27-28 June 2014
The University of Western Australia
Bringing together leading scholars in medieval, early modern and early nineteenth-century studies, ‘In Form of War’ will investigate not only how feeling is represented in the written production of war, but also how the emotional experience and account of violent conflict has figured more broadly in European and New World consciousness to 1820. In examining the many forms of war writing – including literary fictions, treatises, personal letters, war correspondence and practical documents – the symposium will seek both to capture the ‘long view’ of conflict and to chart its textual terrain, tracing contours and finding lines of intersection and influence.
Emotional styles might change over the course of history, but war endures as a structuring feature of individual and collective feeling. The symposium will raise questions such as: How does writing mediate the bodily and psychic dimensions of war experience? How might emergent forms of writing – the chronicle, diary, novel, or newspaper – shape the emotional language and experience of war in different epochs? What might mundane military forms like orders, despatches and petitions tell us about soldiers’ emotions? Is there a poetics of warfare? In what ways have successive ages adjusted the balance between emotional representations of war and moral, ethical or political treatments? How have writers related the emotional experience of war to a historical or theoretical understanding of its causes and effects?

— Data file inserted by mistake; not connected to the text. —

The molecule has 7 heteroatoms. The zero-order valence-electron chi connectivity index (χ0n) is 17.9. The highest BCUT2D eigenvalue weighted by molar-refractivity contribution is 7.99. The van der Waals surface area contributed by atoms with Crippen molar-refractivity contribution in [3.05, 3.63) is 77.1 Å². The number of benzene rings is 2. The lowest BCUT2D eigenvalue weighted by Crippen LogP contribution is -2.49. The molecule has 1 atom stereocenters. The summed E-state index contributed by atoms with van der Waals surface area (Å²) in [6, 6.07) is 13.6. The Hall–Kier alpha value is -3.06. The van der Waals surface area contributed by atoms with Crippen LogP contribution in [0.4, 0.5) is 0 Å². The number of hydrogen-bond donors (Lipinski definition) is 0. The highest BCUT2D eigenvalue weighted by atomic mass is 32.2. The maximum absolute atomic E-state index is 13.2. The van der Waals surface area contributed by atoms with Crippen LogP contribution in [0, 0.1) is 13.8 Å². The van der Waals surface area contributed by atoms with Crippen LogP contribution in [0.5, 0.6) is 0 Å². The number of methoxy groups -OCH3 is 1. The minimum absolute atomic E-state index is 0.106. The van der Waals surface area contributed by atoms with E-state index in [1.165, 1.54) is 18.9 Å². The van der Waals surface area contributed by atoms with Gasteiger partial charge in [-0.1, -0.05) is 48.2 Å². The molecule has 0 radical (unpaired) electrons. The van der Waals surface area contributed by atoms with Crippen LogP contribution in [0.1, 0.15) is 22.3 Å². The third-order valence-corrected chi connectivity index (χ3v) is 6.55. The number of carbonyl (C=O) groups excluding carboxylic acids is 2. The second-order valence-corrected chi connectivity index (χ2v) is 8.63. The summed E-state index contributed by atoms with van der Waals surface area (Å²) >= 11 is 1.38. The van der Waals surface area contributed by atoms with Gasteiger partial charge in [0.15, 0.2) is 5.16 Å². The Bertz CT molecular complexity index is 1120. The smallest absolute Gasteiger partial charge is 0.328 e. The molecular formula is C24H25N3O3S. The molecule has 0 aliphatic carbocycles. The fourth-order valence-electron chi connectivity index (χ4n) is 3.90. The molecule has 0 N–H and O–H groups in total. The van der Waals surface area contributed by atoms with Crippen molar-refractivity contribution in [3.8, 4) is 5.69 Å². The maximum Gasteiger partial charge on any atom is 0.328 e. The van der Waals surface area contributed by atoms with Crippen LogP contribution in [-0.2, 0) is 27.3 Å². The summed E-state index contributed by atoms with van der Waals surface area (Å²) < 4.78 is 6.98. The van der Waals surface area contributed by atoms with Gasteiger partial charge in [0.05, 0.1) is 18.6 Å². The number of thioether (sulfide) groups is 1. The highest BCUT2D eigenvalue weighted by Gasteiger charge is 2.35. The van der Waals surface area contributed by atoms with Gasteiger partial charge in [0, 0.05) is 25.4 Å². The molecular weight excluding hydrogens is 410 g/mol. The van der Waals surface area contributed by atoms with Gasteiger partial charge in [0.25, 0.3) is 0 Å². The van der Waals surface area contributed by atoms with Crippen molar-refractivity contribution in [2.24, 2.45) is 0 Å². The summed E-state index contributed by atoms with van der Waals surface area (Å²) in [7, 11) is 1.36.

‘In Form of War’ will discuss: representations of the emotional experience of combatants, civilians and spectators; literature dealing with specific wars and conflicts; textual production which adapts war themes for particular emotional effects, including propaganda; studies of generic, historiographical and artistic traditions in war writing; and studies that reflect on the historical, philosophical and thematic frameworks in which war writing is emotionally constructed.